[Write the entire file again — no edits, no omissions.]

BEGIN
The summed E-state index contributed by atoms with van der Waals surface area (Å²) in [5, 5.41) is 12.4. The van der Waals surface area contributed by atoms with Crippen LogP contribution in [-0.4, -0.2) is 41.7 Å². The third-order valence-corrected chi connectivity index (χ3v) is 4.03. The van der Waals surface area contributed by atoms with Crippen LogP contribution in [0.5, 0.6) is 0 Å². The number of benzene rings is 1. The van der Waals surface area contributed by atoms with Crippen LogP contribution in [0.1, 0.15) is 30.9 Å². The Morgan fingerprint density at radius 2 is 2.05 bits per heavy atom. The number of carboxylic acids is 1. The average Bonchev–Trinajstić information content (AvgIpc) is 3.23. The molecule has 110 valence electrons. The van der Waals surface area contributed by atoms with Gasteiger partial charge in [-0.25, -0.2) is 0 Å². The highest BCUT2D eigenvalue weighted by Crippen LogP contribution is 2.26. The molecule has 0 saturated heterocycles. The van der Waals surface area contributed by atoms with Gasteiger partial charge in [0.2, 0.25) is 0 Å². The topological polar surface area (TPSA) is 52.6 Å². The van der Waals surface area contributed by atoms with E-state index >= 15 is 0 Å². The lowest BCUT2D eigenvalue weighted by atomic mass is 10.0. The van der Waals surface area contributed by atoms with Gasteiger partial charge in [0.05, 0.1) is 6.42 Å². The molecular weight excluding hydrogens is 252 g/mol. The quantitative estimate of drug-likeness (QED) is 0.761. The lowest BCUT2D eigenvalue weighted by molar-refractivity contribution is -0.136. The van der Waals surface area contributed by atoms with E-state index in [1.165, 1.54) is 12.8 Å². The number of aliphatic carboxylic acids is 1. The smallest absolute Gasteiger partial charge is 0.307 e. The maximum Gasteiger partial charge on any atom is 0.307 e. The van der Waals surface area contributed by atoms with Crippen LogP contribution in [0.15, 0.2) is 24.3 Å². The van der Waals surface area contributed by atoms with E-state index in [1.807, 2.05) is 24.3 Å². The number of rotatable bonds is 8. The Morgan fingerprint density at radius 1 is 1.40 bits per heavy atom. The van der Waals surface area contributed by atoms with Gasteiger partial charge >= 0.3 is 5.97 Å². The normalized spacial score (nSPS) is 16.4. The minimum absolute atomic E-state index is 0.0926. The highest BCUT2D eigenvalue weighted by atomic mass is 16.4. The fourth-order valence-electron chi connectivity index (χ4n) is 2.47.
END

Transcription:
The summed E-state index contributed by atoms with van der Waals surface area (Å²) in [5, 5.41) is 12.4. The van der Waals surface area contributed by atoms with Crippen LogP contribution in [-0.4, -0.2) is 41.7 Å². The third-order valence-corrected chi connectivity index (χ3v) is 4.03. The van der Waals surface area contributed by atoms with Crippen LogP contribution in [0.5, 0.6) is 0 Å². The number of benzene rings is 1. The van der Waals surface area contributed by atoms with Crippen LogP contribution in [0.1, 0.15) is 30.9 Å². The Morgan fingerprint density at radius 2 is 2.05 bits per heavy atom. The number of carboxylic acids is 1. The average Bonchev–Trinajstić information content (AvgIpc) is 3.23. The molecule has 110 valence electrons. The van der Waals surface area contributed by atoms with Gasteiger partial charge in [-0.25, -0.2) is 0 Å². The highest BCUT2D eigenvalue weighted by Crippen LogP contribution is 2.26. The molecule has 0 saturated heterocycles. The van der Waals surface area contributed by atoms with Gasteiger partial charge in [0.2, 0.25) is 0 Å². The topological polar surface area (TPSA) is 52.6 Å². The van der Waals surface area contributed by atoms with E-state index >= 15 is 0 Å². The lowest BCUT2D eigenvalue weighted by atomic mass is 10.0. The van der Waals surface area contributed by atoms with Gasteiger partial charge in [0.05, 0.1) is 6.42 Å². The molecular weight excluding hydrogens is 252 g/mol. The quantitative estimate of drug-likeness (QED) is 0.761. The lowest BCUT2D eigenvalue weighted by molar-refractivity contribution is -0.136. The van der Waals surface area contributed by atoms with E-state index in [1.165, 1.54) is 12.8 Å². The number of aliphatic carboxylic acids is 1. The smallest absolute Gasteiger partial charge is 0.307 e. The maximum Gasteiger partial charge on any atom is 0.307 e. The van der Waals surface area contributed by atoms with Crippen LogP contribution in [0.15, 0.2) is 24.3 Å². The van der Waals surface area contributed by atoms with E-state index in [1.807, 2.05) is 24.3 Å². The number of rotatable bonds is 8. The Morgan fingerprint density at radius 1 is 1.40 bits per heavy atom. The van der Waals surface area contributed by atoms with Gasteiger partial charge >= 0.3 is 5.97 Å². The normalized spacial score (nSPS) is 16.4. The minimum absolute atomic E-state index is 0.0926. The highest BCUT2D eigenvalue weighted by atomic mass is 16.4. The fourth-order valence-electron chi connectivity index (χ4n) is 2.47.